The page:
Ah, that l have known! How hard it is to remember what is most memorable! We remember how we itched, not how our hearts beat.—Journal, 11 June 1851
As a mother loves to see her child imbibe nourishment and expand, so God loves to see his children thrive on the nutriment he has furnished them.—Journal, 22 January 1859
Even the poor student studies and is taught only political economy, while that economy of living which is synonymous with philosophy is not even sincerely professed in our colleges. The consequence is, that while he is reading Adam Smith, Ricardo, and Say, he runs his father in debt irretrievably.—Walden
I cannot but believe that acorns were intended to be the food of man. They are agreeable to the palate as the mother's milk to the babe.—Journal, 8 October 1851
If you are ready to leave father and mother, and brother and sister, and wife and child and friends, and never see them again,—if you have paid your debts, and made your will, and settled all your affairs, and are a free man, then you are ready for a walk.—"Walking"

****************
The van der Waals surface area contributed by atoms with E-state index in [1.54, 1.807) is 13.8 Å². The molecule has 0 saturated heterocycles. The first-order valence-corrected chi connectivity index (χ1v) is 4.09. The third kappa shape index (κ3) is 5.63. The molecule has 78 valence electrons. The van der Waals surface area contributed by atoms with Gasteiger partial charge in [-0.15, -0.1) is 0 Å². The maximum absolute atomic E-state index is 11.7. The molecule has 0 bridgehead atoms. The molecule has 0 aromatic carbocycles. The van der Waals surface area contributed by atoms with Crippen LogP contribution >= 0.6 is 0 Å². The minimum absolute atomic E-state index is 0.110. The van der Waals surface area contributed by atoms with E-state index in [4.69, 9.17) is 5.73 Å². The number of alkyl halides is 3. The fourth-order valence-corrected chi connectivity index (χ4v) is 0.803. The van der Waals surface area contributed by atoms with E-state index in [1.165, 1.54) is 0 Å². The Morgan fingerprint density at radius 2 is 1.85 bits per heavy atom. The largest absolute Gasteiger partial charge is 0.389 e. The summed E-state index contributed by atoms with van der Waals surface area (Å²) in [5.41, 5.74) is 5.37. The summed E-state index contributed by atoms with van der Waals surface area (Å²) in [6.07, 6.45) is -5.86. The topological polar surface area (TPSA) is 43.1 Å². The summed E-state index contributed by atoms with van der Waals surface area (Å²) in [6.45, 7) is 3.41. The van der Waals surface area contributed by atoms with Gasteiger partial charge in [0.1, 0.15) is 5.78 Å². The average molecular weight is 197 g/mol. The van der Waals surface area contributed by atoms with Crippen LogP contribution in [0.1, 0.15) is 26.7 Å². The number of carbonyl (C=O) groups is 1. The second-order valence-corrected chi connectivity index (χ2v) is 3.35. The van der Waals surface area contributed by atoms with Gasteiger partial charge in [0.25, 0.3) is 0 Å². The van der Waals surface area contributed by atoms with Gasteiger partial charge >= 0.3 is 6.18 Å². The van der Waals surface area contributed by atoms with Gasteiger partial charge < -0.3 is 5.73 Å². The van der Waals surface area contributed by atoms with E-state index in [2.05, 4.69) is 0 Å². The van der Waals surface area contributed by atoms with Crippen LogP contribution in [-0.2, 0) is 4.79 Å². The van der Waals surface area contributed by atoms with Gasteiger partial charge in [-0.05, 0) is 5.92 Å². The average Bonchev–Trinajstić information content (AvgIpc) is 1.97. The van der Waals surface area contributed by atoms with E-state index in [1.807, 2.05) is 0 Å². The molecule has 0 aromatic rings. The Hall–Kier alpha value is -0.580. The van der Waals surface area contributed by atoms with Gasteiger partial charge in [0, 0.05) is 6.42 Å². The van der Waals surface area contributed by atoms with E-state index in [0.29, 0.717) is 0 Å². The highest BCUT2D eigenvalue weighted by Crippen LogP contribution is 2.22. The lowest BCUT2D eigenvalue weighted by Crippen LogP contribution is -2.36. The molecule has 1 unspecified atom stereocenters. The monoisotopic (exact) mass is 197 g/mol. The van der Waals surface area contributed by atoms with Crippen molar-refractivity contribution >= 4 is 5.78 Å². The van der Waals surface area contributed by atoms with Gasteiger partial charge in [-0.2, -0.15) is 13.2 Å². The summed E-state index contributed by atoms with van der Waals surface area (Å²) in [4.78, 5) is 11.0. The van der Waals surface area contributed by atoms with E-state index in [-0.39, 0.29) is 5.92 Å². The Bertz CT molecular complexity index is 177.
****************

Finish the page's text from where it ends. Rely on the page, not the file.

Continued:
My Friend is not of some other race or family of men, but flesh of my flesh, bone of my bone. He is my real brother.—A Week on the Concord and Merrimack Rivers
Our mother's faith has not grown with her experience. Her experience has been too much for her. The lesson of life was too hard for her to learn.—A Week on the Concord and Merrimack Rivers
The child may soon stand face to face with the best father.—Journal, 12 February 1841
The hawk is the aerial brother of the wave which he sails over and surveys, those his perfect air-inflated wings answering to the elemental unfledged pinions of the sea.—Walden
The mother tells her falsehoods to her child, but thank Heaven, the child does not grow up in its parent's shadow.—A Week on the Concord and Merrimack Rivers
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